In late October 2015, tension began seeping into Monrovia, Liberia’s capital. One day, while passing through Congo Town, a relatively well-off neighborhood, I noticed crowds gathering as heavily armored members of the National Police Emergency Response Unit followed a woman. She was a whirlwind of activity, pointing, yelling, and directing crews wielding sledgehammers and crowbars through an informal marketplace. Mary Broh was at it again.
President Ellen Johnson Sirleaf had been planning another clean-up campaign in Monrovia, but it was not until a November 11th cabinet meeting that the formation of a ‘Special City Beautification Taskforce’ was announced, led by Mary Broh, a former mayor of Monrovia. It was scheduled to be active over the next month. Broh, a woman proud of having been nicknamed ‘Hurricane Mary,’ didn’t feel like waiting, though, and started her campaign on October 28th in the most high-profile place possible: Broad Street, the main avenue of downtown Monrovia.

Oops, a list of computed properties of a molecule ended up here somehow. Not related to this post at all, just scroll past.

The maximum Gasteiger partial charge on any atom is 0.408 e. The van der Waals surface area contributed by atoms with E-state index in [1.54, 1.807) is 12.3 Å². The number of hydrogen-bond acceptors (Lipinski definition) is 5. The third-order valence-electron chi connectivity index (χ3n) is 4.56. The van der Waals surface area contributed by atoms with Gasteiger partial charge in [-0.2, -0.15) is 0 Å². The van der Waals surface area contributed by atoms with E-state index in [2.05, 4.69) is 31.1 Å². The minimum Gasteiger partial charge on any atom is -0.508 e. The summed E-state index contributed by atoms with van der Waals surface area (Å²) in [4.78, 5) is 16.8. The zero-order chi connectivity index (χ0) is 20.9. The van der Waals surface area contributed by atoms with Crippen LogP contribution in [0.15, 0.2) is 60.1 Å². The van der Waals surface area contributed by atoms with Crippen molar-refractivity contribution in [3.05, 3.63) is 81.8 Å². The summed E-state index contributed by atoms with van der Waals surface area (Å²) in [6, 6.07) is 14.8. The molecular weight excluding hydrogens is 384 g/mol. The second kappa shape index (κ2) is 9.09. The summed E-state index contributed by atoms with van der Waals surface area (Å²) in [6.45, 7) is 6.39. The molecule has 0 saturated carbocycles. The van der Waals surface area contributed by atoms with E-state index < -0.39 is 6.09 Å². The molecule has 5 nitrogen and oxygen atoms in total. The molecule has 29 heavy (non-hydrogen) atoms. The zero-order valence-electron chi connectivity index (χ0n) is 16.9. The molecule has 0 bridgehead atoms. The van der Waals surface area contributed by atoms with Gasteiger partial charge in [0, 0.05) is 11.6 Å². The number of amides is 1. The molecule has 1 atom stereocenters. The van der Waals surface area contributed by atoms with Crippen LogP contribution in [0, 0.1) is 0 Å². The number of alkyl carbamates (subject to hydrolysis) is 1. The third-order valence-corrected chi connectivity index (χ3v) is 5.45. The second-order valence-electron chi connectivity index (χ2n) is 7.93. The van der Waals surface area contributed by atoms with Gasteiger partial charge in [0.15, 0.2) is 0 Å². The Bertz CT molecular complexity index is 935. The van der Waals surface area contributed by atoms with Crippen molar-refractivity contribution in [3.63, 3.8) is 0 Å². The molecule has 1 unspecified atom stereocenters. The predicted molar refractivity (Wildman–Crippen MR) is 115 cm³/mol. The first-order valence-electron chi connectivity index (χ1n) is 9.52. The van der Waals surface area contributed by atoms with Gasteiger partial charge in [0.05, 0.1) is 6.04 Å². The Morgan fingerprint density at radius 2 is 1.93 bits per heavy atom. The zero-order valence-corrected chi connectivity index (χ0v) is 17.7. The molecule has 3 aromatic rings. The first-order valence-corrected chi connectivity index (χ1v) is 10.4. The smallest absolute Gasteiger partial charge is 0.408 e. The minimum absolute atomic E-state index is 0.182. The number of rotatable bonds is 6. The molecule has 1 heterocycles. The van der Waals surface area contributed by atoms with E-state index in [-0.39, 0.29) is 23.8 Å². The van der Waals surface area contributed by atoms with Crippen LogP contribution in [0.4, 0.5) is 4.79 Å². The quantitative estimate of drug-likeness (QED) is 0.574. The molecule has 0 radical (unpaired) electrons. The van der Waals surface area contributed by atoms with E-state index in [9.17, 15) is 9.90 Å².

Broh and her team smashed the tables and boxes of street vendors and money changers. Many vendors complained that they had paid the equivalent of $65 to the government to set up shop on the sidewalks, and now Broh was destroying their livelihoods. The fees were no small change, as most Liberians live on only $1 per day. The taskforce continued to sweep through neighborhoods before it was officially announced, leaving residents scrambling to try to determine which structures might be demolished. Broh told reporters she and her team would move through Monrovia “like a hurricane, sweeping and cleaning up all and everything that looks like debris.”